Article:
An Elevated PSA Level Is Cause for Conversation, Not Panic
A prostate-specific antigen test, also known as a PSA test, is a type of screening for prostate cancer. However, the efficacy of the test has been the source of heated debate, with critics stating that its inaccuracies can stir panic in male patients. While this test may show that a man has prostate cancer, a positive test shouldn't necessarily be a cause for alarm. Find out why the results should be more about conversation and less about consternation.
What are a PSA test and elevated PSA level?
Approved by the U.S. Food and Drug Administration in 1986, a PSA test measures the level of prostate-specific antigen in the blood. PSA is a protein made by both normal and cancer cells in the prostate gland. It's mostly found in semen, but a small amount is also found in the blood. Men with high levels of PSA in their blood have been shown to have early-stage prostate cancer, although this isn't a foregone conclusion. Typically, the test is used in conjunction with a digital rectal exam (DRE), giving doctors two sources to construct the proper diagnosis.
Should I have a PSA test?
Whether you should have a PSA test is almost entirely dependent on age. The American Urological Association (AUA) has outlined when or if a man should undergo a PSA screening:
- Younger than age 40: PSA tests are not recommended, in part, because there is no evidence showing any benefit of screening.
- Ages 40 to 54: Routine screening is not recommended for men at average risk, although Black men and those with a family history of prostate or certain other cancers should make individual decisions about being screened.
- Ages 55 to 69: The greatest benefit of PSA screening exists in this age group, simply because these men are more prone to developing prostate cancer. Individuals should weigh the benefits and harms of screening and talk with their doctor to make a shared decision. An interval of two years or more between screenings may be recommended.
- Ages 70 and older: The AUA doesn't recommend PSA screening in men with a life expectancy of less than 10 to 15 years, although men in excellent health may benefit from screening.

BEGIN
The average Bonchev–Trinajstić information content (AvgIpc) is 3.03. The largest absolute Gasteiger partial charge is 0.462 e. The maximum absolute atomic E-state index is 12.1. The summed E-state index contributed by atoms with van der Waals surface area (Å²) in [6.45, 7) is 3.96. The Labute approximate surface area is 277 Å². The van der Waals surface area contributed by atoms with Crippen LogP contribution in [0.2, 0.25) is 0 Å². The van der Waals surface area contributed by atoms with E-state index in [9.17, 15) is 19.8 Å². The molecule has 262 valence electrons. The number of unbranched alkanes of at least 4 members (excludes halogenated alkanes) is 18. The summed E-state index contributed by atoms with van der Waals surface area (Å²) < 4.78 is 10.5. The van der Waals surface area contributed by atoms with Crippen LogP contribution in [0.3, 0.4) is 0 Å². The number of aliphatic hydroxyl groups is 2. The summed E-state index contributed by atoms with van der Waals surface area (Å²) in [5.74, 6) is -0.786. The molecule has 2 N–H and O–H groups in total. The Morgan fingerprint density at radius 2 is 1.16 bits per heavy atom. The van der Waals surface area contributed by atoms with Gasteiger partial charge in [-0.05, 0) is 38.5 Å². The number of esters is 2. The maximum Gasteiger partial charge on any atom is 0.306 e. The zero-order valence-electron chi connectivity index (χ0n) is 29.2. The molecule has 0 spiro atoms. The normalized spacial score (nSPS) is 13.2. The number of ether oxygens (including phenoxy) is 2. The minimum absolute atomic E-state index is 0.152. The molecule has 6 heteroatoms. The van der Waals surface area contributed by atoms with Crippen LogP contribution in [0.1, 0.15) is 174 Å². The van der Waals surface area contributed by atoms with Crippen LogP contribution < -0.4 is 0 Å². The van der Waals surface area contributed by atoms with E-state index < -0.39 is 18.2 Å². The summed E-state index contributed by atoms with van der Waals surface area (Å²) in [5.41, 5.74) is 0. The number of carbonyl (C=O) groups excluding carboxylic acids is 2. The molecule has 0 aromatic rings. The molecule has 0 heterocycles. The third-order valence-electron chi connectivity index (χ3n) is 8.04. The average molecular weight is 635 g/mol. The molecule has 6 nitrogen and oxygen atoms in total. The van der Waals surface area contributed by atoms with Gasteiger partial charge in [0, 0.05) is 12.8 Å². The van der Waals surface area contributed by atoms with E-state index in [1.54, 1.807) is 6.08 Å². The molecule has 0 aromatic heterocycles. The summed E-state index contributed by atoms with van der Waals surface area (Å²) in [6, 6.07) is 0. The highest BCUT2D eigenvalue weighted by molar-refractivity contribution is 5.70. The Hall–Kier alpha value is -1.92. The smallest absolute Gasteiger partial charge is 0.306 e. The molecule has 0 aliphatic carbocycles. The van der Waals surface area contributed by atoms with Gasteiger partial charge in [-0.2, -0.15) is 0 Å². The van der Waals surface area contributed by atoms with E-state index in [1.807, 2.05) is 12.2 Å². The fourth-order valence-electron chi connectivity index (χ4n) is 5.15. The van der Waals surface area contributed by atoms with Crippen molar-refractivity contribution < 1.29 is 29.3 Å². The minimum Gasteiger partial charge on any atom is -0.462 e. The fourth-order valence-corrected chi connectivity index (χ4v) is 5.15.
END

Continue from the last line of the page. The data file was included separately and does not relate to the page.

Keep in mind that these are merely guidelines. If you notice any symptoms or warning signs of prostate cancer, consult your physician and ask about whether a PSA test is necessary.
Why PSA tests can be inaccurate
Although PSA tests can help detect early-stage prostate cancer in asymptomatic individuals, the results are often inconclusive. Up to 80 percent of men with elevated levels of PSA don't have prostate cancer, according to a Harvard Medical School report. A high PSA level is often the result of prostatitis or natural enlargement of the prostate due to age.
Such false positives have caused men to undergo unnecessary cancer treatment that has had long-lasting effects, including problems with erectile dysfunction (ED) and infertility. Conversely, PSA tests don't detect all cases of cancers, so false negatives have caused many men to suffer or die from prostate cancer.
Despite these gray areas, medical professionals continue to use the test but consider other factors—primarily age—when evaluating the results.
What to expect after an elevated PSA test
Don't freak out if you have an elevated PSA level in your bloodstream. If you're asymptomatic for prostate cancer, this level doesn't necessarily point to a dire diagnosis. In most cases, a doctor will discuss what to do next. Such a conversation often points to additional PSA testing and a digital rectal exam to search for suspicious lumps in the prostate. Your doctor may also suggest X-rays, cystoscopy and transrectal ultrasounds to further investigate the issue.
If you have any conditions that may indicate a diagnosis of prostate cancer, your doctor will take a biopsy and send it to a lab for testing. Until you get the results, remain calm. It could be nothing.
Conversation is imperative
Just because you have high levels of PSA, you shouldn't let the situation overwhelm you. Talking with your doctor about the potential of prostate cancer, as well as other issues of the prostate, should remain your first action. Several other screening options may be available, so consult your doctor to find the best avenue for your comfort and peace of mind.
Support for prostate cancer patients
If you've shown high levels of PSA and are concerned about prostate cancer due to a family history of cancer, don't suffer in silence. Support groups, both online and in person, as well as the Prostate Cancer Helpline (1-800-808-7866) can offer the foundation you need to overcome the fear, uncertainty and doubt that accompany a diagnosis. Through these resources and the support of loved ones, prostate cancer can be just another hurdle that you're bound to leap over.